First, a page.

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Computers and Digital Techniques, IEE Proceedings -

Issue 6 • Date Nov 1998

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Displaying Results 1 - 11 of 11
  • Systolic arrays for the Haar transform

    Page(s): 403 - 410
    Save to Project icon | Click to expandQuick Abstract | PDF file iconPDF (672 KB)  

    A reformulation of the Haar transform algorithm is used to design systolic arrays for data compression. First a triangular array is developed for the normalised 1-D transform and it is then extended to produce an inverse transformation. Area-efficient and unrolled array designs employing the 1-D arrays are used to develop high-throughput, area-efficient arrays with 100%, efficiency which produce one transformed data item per clock cycle. The 1-D designs are then incorporated into a 2-D design for image compression using row and column operations. Finally the arrays are augmented with a simple thresholding design which produces a compressed lossy output. High throughput can be achieved. A complete compression/decompression of the data can be performed using the arrays in conjunction with a thresholding array which adds O(m2) cells and an additional latency of 2m steps. The design is scalable in that m can be chosen to suit manufacturing capabilities View full abstract»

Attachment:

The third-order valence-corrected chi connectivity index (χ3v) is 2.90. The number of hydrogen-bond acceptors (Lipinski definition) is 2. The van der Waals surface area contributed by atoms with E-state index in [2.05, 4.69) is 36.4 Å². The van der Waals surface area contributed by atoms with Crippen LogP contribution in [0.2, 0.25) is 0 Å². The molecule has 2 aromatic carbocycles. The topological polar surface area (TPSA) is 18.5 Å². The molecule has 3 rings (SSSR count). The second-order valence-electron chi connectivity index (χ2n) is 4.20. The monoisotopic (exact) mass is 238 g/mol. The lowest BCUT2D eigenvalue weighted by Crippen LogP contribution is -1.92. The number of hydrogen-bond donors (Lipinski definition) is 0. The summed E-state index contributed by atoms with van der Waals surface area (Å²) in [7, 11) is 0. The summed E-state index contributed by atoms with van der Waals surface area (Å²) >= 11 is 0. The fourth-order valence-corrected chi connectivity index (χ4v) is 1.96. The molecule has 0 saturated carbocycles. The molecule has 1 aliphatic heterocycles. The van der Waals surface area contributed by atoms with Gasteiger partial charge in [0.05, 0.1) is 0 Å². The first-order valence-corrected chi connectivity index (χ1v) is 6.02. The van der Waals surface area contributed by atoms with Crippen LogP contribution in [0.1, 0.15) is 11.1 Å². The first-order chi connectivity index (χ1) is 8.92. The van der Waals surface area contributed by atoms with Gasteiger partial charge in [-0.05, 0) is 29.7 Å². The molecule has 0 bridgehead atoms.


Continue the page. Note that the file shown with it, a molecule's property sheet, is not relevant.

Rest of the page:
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  • Two integrated schemes of user authentication and access control in a distributed computer network

    Page(s): 419 - 424
    Save to Project icon | Click to expandQuick Abstract | PDF file iconPDF (540 KB)  

    With the growth in the scale of network technologies, security has become a major concern and a limiting factor. Computer networks provide convenient procedures for users operating at remote places. However, an intruder can easily access and intercept information transmitted in an open channel. Two integrated schemes for user authentication and access control are proposed, which are mechanisms used to provide for the protection of privacy and security in a distributed environment. One scheme is a dynamic approach which provides an efficient updating process for the modification of access rights. The second scheme allows servers to simplify verification processes for multiple access requests of a user at the same time. Both schemes are noninteractive approaches in which security is based on the computational difficulty of solving the discrete logarithm problem. Compared with other schemes proposed previously, the schemes are more secure and efficient and suitable for applications in a distributed environment. Intruders cannot derive secret information from public information. Intruders are not able to acquire the passwords of users from previously intercepted messages. By applying a time stamp, the schemes can withstand the replaying attack View full abstract»

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  • Embedding incomplete binary trees into incomplete hypercubes

    Page(s): 377 - 384